Georgia, Alabama and Florida have made the cut. And we’re not talking about anything to do with the SEC or football.
The “cut” in this context is the U.S. Supreme Court docket for the upcoming session, in which the justices have put the nearly three-decades-old water litigation over the Apalachicola-Chattahoochee-Flint (ACF) river basin among the 19 cases they will hear this term.
As reported in the Gainesville Times, the court issued an order Tuesday saying it will hear oral arguments in the case this term, which will last into next summer. Florida, the plaintiff in the suit, and Alabama, which has filed supporting briefs, are seeking to limit Georgia’s consumption of water in the ACF basin, particularly the upper Chattahoochee Watershed.
Georgia goes into the case with a presumptive advantage: a court-appointed “special master” concluded in February that Georgia water consumption had not harmed Florida, economically or environmentally, nor would upstream restrictions help. The full court might or might not accept that assessment.
As we noted this summer, many Georgia communities and water stakeholders – all in the greater metro Atlanta area – filed amicus briefs supporting Georgia’s defense.
The case will, to the surprise of no one who has followed this saga, be about the competing needs and claims of interests upriver from here, and others downriver from here. Where middle Chattahoochee and middle Flint interests come into this has yet to be addressed.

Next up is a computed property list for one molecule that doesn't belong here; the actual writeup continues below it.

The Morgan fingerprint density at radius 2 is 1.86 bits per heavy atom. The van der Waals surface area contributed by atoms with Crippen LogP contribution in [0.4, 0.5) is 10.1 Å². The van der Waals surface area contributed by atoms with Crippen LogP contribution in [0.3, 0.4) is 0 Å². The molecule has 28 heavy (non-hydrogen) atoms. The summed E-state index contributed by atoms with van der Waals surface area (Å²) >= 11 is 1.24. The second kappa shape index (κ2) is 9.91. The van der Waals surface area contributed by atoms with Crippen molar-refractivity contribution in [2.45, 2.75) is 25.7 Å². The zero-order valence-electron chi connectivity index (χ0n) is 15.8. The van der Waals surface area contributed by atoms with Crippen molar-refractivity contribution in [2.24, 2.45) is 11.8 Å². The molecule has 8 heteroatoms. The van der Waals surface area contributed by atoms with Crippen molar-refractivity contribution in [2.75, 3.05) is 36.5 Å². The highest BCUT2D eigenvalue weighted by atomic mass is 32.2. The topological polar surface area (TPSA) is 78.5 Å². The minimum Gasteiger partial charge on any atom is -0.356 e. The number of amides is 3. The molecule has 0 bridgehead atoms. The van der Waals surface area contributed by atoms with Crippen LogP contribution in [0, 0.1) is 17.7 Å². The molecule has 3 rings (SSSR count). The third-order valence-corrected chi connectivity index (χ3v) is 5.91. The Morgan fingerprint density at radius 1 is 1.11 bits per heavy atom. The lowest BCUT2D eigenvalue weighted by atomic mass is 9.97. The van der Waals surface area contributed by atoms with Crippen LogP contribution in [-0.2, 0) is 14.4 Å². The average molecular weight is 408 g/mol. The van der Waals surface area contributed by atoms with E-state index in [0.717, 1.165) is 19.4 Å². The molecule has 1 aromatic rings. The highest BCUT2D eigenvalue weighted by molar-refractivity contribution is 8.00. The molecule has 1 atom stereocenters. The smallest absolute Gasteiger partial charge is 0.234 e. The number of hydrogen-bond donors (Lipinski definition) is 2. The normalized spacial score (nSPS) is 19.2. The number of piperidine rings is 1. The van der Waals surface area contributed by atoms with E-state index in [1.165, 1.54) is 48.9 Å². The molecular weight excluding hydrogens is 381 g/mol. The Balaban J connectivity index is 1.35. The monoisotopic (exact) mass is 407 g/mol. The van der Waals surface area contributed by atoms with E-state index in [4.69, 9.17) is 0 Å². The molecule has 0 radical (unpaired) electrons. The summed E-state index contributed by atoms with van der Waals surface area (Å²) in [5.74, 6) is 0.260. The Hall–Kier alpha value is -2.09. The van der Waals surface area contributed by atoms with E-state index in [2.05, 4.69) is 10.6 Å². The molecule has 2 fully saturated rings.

Growth and gridlock
As people in other parts of the country (not to mention most of the developed world) know already, public transit doesn’t just get you around in cities; it can also get you into and out of them.
As traffic gets worse — not just in the commuter horror story of Atlanta, but also in smaller cities like this one — public transit might be more of a priority for Georgia in the years to come, and not just for Atlanta. In fact, as a state House panel studying the issue is well aware with an election year around the turn of the calendar, making it about Atlanta’s traffic problems is probably a political non-starter.
Nonetheless, the House has commissioned a nearly $1 million, two-year study, as reported by Maggie Lee in the Saporta Report online business magazine. The independent contracting firm Deloitte will offer some early suggestions to be considered by the House Commission on Transit Governance and Funding at the start of the 2018 session, and will continue the study for more possible suggestions in 2019.
Whatever our autocentric commuting habits, others have a different perspective. Doug Hooker of the Atlanta Regional Commission told the magazine that for businesses looking to expand or relocate, “very frequently the question is: Where is transit, how easily is it accessible … what’s the cost of transit, what’s the general support for transit?”
With few exceptions, the answer so far has been little to none. But as the most seasoned transportation experts know, we can never pave our way out of gridlock.